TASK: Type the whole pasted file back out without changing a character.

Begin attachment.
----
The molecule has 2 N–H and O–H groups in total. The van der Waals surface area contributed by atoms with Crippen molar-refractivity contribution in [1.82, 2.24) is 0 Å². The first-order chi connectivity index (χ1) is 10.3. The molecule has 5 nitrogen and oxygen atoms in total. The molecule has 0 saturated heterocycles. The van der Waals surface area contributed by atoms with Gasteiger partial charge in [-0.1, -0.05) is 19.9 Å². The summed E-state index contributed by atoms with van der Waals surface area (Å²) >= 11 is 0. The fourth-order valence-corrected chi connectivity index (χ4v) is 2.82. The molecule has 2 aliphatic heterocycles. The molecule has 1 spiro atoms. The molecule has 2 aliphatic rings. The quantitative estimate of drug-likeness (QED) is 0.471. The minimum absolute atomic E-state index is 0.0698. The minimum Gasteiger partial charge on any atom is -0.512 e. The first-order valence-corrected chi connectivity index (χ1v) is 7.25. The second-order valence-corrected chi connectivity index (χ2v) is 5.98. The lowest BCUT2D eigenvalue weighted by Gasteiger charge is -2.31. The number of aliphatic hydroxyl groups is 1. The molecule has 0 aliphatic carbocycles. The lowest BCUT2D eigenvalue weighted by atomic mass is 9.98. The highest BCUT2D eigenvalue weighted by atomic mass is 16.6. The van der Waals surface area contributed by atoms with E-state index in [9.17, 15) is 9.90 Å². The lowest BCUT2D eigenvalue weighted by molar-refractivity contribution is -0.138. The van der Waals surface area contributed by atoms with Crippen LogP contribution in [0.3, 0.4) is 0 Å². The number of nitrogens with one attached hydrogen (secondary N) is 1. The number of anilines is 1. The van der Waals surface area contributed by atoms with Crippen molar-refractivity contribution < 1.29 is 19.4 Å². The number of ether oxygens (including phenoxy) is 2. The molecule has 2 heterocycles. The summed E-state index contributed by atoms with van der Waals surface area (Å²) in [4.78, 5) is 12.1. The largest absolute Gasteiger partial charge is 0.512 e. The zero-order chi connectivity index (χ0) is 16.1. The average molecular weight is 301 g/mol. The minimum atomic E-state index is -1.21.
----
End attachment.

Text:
The molecule has 2 N–H and O–H groups in total. The van der Waals surface area contributed by atoms with Crippen molar-refractivity contribution in [1.82, 2.24) is 0 Å². The first-order chi connectivity index (χ1) is 10.3. The molecule has 5 nitrogen and oxygen atoms in total. The molecule has 0 saturated heterocycles. The van der Waals surface area contributed by atoms with Gasteiger partial charge in [-0.1, -0.05) is 19.9 Å². The summed E-state index contributed by atoms with van der Waals surface area (Å²) >= 11 is 0. The fourth-order valence-corrected chi connectivity index (χ4v) is 2.82. The molecule has 2 aliphatic heterocycles. The molecule has 1 spiro atoms. The molecule has 2 aliphatic rings. The quantitative estimate of drug-likeness (QED) is 0.471. The minimum absolute atomic E-state index is 0.0698. The minimum Gasteiger partial charge on any atom is -0.512 e. The first-order valence-corrected chi connectivity index (χ1v) is 7.25. The second-order valence-corrected chi connectivity index (χ2v) is 5.98. The lowest BCUT2D eigenvalue weighted by Gasteiger charge is -2.31. The number of aliphatic hydroxyl groups is 1. The molecule has 0 aliphatic carbocycles. The lowest BCUT2D eigenvalue weighted by atomic mass is 9.98. The highest BCUT2D eigenvalue weighted by atomic mass is 16.6. The van der Waals surface area contributed by atoms with E-state index in [9.17, 15) is 9.90 Å². The lowest BCUT2D eigenvalue weighted by molar-refractivity contribution is -0.138. The van der Waals surface area contributed by atoms with Crippen LogP contribution in [0.3, 0.4) is 0 Å². The number of nitrogens with one attached hydrogen (secondary N) is 1. The number of anilines is 1. The van der Waals surface area contributed by atoms with Crippen molar-refractivity contribution < 1.29 is 19.4 Å². The number of ether oxygens (including phenoxy) is 2. The molecule has 2 heterocycles. The summed E-state index contributed by atoms with van der Waals surface area (Å²) in [4.78, 5) is 12.1. The largest absolute Gasteiger partial charge is 0.512 e. The zero-order chi connectivity index (χ0) is 16.1. The average molecular weight is 301 g/mol. The minimum atomic E-state index is -1.21.